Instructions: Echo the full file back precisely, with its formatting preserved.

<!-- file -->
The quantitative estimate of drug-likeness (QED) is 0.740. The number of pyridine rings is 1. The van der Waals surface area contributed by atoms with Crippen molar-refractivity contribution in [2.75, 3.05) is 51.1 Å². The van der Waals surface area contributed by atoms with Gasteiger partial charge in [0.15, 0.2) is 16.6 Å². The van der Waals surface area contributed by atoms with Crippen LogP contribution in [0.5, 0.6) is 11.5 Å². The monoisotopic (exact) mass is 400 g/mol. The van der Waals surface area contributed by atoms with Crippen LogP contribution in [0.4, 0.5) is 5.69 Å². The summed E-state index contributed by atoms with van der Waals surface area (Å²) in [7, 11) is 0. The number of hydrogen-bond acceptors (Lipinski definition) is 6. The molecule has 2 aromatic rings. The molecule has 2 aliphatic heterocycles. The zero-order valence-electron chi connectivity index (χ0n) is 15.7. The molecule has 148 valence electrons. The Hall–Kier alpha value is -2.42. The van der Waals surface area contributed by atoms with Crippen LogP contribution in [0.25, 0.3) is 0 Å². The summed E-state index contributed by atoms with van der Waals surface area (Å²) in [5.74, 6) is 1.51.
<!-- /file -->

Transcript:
The quantitative estimate of drug-likeness (QED) is 0.740. The number of pyridine rings is 1. The van der Waals surface area contributed by atoms with Crippen molar-refractivity contribution in [2.75, 3.05) is 51.1 Å². The van der Waals surface area contributed by atoms with Gasteiger partial charge in [0.15, 0.2) is 16.6 Å². The van der Waals surface area contributed by atoms with Crippen LogP contribution in [0.5, 0.6) is 11.5 Å². The monoisotopic (exact) mass is 400 g/mol. The van der Waals surface area contributed by atoms with Crippen LogP contribution in [0.4, 0.5) is 5.69 Å². The summed E-state index contributed by atoms with van der Waals surface area (Å²) in [7, 11) is 0. The number of hydrogen-bond acceptors (Lipinski definition) is 6. The molecule has 2 aromatic rings. The molecule has 2 aliphatic heterocycles. The zero-order valence-electron chi connectivity index (χ0n) is 15.7. The molecule has 148 valence electrons. The Hall–Kier alpha value is -2.42. The van der Waals surface area contributed by atoms with Crippen LogP contribution in [0.25, 0.3) is 0 Å². The summed E-state index contributed by atoms with van der Waals surface area (Å²) in [5.74, 6) is 1.51.